Sarah Rajala, dean of the Iowa State University College of Engineering, has been named a 2016 ABET Fellow Award recipient. She will receive her award at an Oct. 28 event in Baltimore.
ABET accredits higher education programs in the disciplines of applied science, computing, engineering and engineering technology – they accredit more than 3,500 programs at 714 colleges and universities in 29 countries, including Iowa State University. With ABET accreditation, students and employers can be confident a program meets the quality standards that produce graduates prepared to enter a global workforce.
The ABET organization relies on technical peer-based experts to evaluate program materials and visit campuses. Rajala has been active in ABET for more than 20 years – serving as a program evaluator for ASEE and IEEE, a member of the engineering commission representing ASEE and on the engineering commission executive committee for the past six years. Rajala is currently serving in the role of past chair.
Every ABET expert promotes confidence in technical education – but those who truly embrace the power of the accreditation work and have a clear impact are named ABET Fellows by the organization’s board of directors. This distinction recognizes individuals who surpass normal expectation by dedicating notable time and effort to achieving ABET endeavors.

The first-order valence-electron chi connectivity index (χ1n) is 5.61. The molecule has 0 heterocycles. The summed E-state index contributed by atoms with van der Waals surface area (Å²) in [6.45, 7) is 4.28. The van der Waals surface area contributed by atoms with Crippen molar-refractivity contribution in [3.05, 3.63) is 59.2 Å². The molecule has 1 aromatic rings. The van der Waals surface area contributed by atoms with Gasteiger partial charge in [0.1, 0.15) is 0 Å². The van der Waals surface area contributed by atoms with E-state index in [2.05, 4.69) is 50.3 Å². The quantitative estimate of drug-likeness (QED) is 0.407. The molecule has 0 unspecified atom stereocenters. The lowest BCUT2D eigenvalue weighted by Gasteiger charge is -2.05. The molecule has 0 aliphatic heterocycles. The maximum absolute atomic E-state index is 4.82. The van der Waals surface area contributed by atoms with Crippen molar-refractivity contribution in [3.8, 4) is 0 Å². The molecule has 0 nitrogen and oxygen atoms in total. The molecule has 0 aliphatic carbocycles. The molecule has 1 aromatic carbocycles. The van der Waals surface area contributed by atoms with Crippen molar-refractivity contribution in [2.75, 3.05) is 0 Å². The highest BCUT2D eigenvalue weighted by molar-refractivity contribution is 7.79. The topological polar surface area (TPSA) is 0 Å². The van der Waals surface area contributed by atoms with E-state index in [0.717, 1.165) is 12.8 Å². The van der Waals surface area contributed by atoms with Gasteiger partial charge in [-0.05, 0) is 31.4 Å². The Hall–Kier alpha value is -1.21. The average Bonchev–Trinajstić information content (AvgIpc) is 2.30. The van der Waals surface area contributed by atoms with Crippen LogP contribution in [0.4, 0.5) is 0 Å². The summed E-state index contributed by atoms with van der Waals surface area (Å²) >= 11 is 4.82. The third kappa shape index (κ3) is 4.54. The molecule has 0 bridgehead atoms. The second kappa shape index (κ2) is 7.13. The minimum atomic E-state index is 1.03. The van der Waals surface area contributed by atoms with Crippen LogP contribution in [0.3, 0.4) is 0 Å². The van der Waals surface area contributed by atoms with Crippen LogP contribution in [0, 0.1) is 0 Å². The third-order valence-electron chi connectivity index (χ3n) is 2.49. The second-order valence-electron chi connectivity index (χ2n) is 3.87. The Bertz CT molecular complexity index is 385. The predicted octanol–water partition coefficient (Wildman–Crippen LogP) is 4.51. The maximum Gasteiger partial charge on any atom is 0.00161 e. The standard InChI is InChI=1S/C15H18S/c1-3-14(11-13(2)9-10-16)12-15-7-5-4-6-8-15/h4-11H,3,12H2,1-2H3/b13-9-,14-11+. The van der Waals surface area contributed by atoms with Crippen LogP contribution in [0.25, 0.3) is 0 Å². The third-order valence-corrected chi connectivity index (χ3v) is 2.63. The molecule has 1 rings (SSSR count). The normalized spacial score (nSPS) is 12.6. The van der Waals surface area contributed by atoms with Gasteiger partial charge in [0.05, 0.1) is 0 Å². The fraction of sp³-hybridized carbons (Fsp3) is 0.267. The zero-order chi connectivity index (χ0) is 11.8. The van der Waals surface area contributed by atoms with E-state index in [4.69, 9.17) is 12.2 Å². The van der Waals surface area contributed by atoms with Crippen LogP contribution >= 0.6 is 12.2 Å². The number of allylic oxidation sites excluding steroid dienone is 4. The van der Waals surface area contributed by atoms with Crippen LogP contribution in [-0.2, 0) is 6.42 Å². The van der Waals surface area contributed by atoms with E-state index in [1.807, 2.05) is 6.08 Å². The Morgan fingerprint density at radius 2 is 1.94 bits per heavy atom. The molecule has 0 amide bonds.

Rajala joined Iowa State on April 1, 2013 from Mississippi State University where she was dean of the Bagley College of Engineering. Prior to her dean positions, she had a distinguished career as a professor, center director and served in various academic leadership positions. Rajala earned her bachelor’s degree from Michigan Technological University and master’s and Ph.D. degrees from Rice University.
The Iowa State College of Engineering is one the largest engineering programs in the country offering 12 majors and five minors to more than 9,300 students. The college has the 7th largest undergraduate enrollment in the country and is consistently ranked a top 25 engineering program at public universities.